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Maryland's Purchase Of 500K COVID-19 Tests From South Korea Being Audited, Acting Health Secretary Says

ANNAPOLIS, Md. (WJZ) -- Maryland's acting health secretary said the state's purchase of 500,000 COVID-19 tests from a South Korean lab earlier this year is being audited following a report the tests were flawed.

Last month, The Washington Post reported the first batch of tests, for which the state paid nearly $9.5 million, were never used and instead replaced at an additional cost of $2.5 million.

The purchase was partially negotiated by First Lady Yumi Hogan, a South Korean native.

During a Board of Public Works meeting Wednesday, acting health secretary Dennis Schrader said around 3,500 tests from the first batch were used but called them slow and clunky.

Comptroller Peter Franchot had pointed questions about the tests directed to Schrader, who confirmed there is an audit underway.

"There are a lot of unanswered questions that need to be clarified," Franchot said. He noted that health department officials could not account for some "irregularities."

The acting health secretary believes an additional $2.5 million was money well spent on the second batch of replacement tests. He said the company demanded the extra money from the state—with Maryland "under pressure" to provide testing in the state.

Schrader said the seller from South Korea "was not willing to just replace the tests" without an added payment.

He said the second batch has worked without issue and 430,000 of those 500,000 tests have already been used.


In late spring, officials asked the state public health lab to review the first batch to determine what led to the issues. That lab later determined the state had gotten an early formula that was no longer what the U.S. Food and Drug Administration had on its website.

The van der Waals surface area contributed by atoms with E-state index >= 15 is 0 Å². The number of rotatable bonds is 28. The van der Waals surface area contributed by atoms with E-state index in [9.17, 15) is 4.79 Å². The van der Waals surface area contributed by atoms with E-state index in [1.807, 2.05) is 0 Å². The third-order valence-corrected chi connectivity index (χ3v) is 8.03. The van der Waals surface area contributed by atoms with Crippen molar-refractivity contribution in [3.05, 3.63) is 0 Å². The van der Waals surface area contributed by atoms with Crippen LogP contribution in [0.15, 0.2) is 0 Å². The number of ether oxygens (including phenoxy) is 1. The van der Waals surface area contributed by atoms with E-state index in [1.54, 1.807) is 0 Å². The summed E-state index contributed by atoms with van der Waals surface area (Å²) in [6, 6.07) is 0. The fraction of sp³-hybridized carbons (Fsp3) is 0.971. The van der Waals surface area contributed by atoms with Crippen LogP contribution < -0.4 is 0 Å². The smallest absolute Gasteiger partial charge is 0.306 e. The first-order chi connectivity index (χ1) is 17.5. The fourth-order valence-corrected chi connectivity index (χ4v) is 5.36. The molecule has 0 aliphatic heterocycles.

In mid-May, weeks after the state got the tests, the South Korean lab, LabGenomics, said it had an updated formula to use.

The tests' manufacturer then took back the remaining tests. Still, the company felt it should be compensated for the new tests and would not simply replace the tests. Schrader, who took over as acting secretary this week, said the state felt it would be valuable to have them "because of the crisis we were in."

"There was a sense at the time that the $2.5 million would be valuable to get the tests here," he said.

The new tests have been used for community testing and within state agencies, he added. Around 430,000 of the 500,000 have been used.


Last Monday, Gov. Larry Hogan said the Post's story was basically a regurgitation of other stories circulating around in the last six months and was not news.

"We've not had a single problem with one single LabGenomics test kit," he said.

Following the Post's report, Maryland Democratic Party Chair Yvette Lewis released a statement calling the state's acquisition of the tests a "botched publicity stunt."

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